KTB must up its game to increase flow of tourists

Business Daily Kenya:  Foreigners are likely to relate more with Kenya’s athletics than the Big Five animals and sunny beaches these days. ...

Business Daily Kenya: 

Tourists make their way at the busy Likoni crossing channel in Mombasa. Photo/File

Foreigners are likely to relate more with Kenya’s athletics than the Big Five animals and sunny beaches these days. It is no longer a big deal that the country is a strong tourist attraction and that tourism, as a sector, should be the economy’s mainstay.

With competition growing in the region from Tanzania, South Africa and even Zimbabwe, Kenya’s tourism sector could be losing its allure, both socially and economically. You hear more of hotels retrenching staff, due to low business, than tourists thronging into these facilities. The numbers show a sorry picture, far away from the Sh100 billion industry dreamt under Vision 2030.

This is not a rosy picture for the industry. Indeed the ball is in Kenya Tourism Board (KTB)’s court now. The agency is mandated to market Kenya at local, national, regional and international levels as a premier tourist destination.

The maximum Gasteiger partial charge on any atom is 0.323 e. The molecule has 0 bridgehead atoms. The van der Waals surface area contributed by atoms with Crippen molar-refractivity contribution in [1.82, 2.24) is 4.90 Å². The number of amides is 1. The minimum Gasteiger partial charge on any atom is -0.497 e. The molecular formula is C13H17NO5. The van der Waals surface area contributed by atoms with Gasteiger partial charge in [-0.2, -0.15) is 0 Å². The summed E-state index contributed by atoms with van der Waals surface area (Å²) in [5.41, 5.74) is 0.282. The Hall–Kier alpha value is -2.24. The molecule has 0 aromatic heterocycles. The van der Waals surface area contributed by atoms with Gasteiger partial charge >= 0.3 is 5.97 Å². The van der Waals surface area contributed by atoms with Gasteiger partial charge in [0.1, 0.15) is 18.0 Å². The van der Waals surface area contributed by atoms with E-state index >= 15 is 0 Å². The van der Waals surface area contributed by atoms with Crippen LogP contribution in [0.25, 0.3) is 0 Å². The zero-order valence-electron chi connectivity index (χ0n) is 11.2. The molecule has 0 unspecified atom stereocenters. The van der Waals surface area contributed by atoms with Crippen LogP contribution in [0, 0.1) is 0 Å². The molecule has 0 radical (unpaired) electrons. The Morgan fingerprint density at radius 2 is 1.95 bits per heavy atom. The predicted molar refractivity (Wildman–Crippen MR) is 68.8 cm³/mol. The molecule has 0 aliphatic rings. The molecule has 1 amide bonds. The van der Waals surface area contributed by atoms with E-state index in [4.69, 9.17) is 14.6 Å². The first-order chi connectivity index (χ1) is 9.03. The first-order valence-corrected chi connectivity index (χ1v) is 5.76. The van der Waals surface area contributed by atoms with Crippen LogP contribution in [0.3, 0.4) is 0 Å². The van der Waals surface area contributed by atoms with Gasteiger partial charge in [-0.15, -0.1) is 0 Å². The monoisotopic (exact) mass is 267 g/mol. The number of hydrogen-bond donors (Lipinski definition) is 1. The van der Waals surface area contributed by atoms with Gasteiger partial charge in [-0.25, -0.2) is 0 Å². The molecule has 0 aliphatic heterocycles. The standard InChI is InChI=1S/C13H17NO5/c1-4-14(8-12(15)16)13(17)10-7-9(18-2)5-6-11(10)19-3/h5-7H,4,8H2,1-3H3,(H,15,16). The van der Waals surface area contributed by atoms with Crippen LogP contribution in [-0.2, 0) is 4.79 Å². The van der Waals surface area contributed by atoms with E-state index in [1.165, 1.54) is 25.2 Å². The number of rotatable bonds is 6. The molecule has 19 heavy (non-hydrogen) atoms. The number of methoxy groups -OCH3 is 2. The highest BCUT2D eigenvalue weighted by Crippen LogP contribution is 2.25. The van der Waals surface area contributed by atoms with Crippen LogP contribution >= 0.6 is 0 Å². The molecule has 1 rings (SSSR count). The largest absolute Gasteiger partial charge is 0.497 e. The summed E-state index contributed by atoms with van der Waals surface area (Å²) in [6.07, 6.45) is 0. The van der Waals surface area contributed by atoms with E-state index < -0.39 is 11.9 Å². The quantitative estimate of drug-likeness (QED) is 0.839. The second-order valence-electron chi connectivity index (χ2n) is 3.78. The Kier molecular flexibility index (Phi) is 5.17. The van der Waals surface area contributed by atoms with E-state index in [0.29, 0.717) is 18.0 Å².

Data from Kenya National Bureau of Statistics shows tourism earnings declined to Sh84.6 billion in 2015, from Sh87 billion a year earlier. Earnings have dropped over the years from Sh97 billion in 2011.

In the 2015/16 financial year, the sector got Sh4.5 billion, yet the performance did not meet expectations. No wonder National Treasury Cabinet Secretary Henry Rotich slashed the current year’s budget to just Sh2.7 billion.

Perhaps, like many observers, he discovered that even last year’s improved performance was supported mainly by increased activity in conference tourism that comprised of visits by heads of states and high profile conferences.

The sector’s performance benefited from the reversal of travel advisories and other programmes such as charter incentive programmes and waiving of visa fees, which are not related to KTB efforts.

Kenya Tourism Board is supposed to run concerted efforts to market Kenya as a preferred tourist destination yet its officials have, ironically, become more of tourists themselves.

Of course foreign trips are necessary to put Kenya’s name out there, but when they don’t bring in the needed numbers, a change of strategy is needed. Without a marked improvement in tourism, such trips remain a burden to the taxpayer. Even on the domestic tourism front, KTB must up its game. The writer is the managing editor of Business Today (http://bit.ly/1ZsCdpA). Email: lmulunda@businesstoday.co.ke

The post KTB must up its game to increase flow of tourists appeared first on Mediamax Network Limited.

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